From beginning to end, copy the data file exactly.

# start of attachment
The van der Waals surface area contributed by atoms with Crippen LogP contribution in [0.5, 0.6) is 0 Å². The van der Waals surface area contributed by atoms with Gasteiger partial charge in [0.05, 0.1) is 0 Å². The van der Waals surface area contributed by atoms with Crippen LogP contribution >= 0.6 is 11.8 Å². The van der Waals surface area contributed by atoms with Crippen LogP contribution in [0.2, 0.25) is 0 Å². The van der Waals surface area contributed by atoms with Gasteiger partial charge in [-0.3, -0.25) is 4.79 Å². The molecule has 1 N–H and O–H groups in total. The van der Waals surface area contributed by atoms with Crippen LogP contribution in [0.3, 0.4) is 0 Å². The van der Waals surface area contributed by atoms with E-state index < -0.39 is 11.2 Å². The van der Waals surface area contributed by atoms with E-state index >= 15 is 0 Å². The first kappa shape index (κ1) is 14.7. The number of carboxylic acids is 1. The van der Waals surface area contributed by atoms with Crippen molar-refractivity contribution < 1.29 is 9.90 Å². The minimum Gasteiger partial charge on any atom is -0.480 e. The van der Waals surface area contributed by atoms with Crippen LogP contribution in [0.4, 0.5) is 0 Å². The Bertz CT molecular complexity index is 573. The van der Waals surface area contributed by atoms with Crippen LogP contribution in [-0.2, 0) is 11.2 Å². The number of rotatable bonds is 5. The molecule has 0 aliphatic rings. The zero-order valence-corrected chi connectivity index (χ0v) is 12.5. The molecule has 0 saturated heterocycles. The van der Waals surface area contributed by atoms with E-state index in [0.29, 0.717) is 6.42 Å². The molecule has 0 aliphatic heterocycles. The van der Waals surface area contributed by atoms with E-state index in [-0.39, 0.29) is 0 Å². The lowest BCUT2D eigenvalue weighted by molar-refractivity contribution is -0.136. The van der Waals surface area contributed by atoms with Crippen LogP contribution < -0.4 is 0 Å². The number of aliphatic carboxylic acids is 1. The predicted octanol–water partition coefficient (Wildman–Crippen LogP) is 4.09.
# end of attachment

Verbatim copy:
The van der Waals surface area contributed by atoms with Crippen LogP contribution in [0.5, 0.6) is 0 Å². The van der Waals surface area contributed by atoms with Gasteiger partial charge in [0.05, 0.1) is 0 Å². The van der Waals surface area contributed by atoms with Crippen LogP contribution >= 0.6 is 11.8 Å². The van der Waals surface area contributed by atoms with Crippen LogP contribution in [0.2, 0.25) is 0 Å². The van der Waals surface area contributed by atoms with Gasteiger partial charge in [-0.3, -0.25) is 4.79 Å². The molecule has 1 N–H and O–H groups in total. The van der Waals surface area contributed by atoms with Crippen LogP contribution in [0.3, 0.4) is 0 Å². The van der Waals surface area contributed by atoms with E-state index < -0.39 is 11.2 Å². The van der Waals surface area contributed by atoms with E-state index >= 15 is 0 Å². The first kappa shape index (κ1) is 14.7. The number of carboxylic acids is 1. The van der Waals surface area contributed by atoms with Crippen molar-refractivity contribution < 1.29 is 9.90 Å². The minimum Gasteiger partial charge on any atom is -0.480 e. The van der Waals surface area contributed by atoms with Crippen LogP contribution in [0.4, 0.5) is 0 Å². The Bertz CT molecular complexity index is 573. The van der Waals surface area contributed by atoms with Crippen LogP contribution in [-0.2, 0) is 11.2 Å². The number of rotatable bonds is 5. The molecule has 0 aliphatic rings. The zero-order valence-corrected chi connectivity index (χ0v) is 12.5. The molecule has 0 saturated heterocycles. The van der Waals surface area contributed by atoms with E-state index in [0.29, 0.717) is 6.42 Å². The molecule has 0 aliphatic heterocycles. The van der Waals surface area contributed by atoms with E-state index in [-0.39, 0.29) is 0 Å². The lowest BCUT2D eigenvalue weighted by molar-refractivity contribution is -0.136. The van der Waals surface area contributed by atoms with Crippen LogP contribution < -0.4 is 0 Å². The number of aliphatic carboxylic acids is 1. The predicted octanol–water partition coefficient (Wildman–Crippen LogP) is 4.09.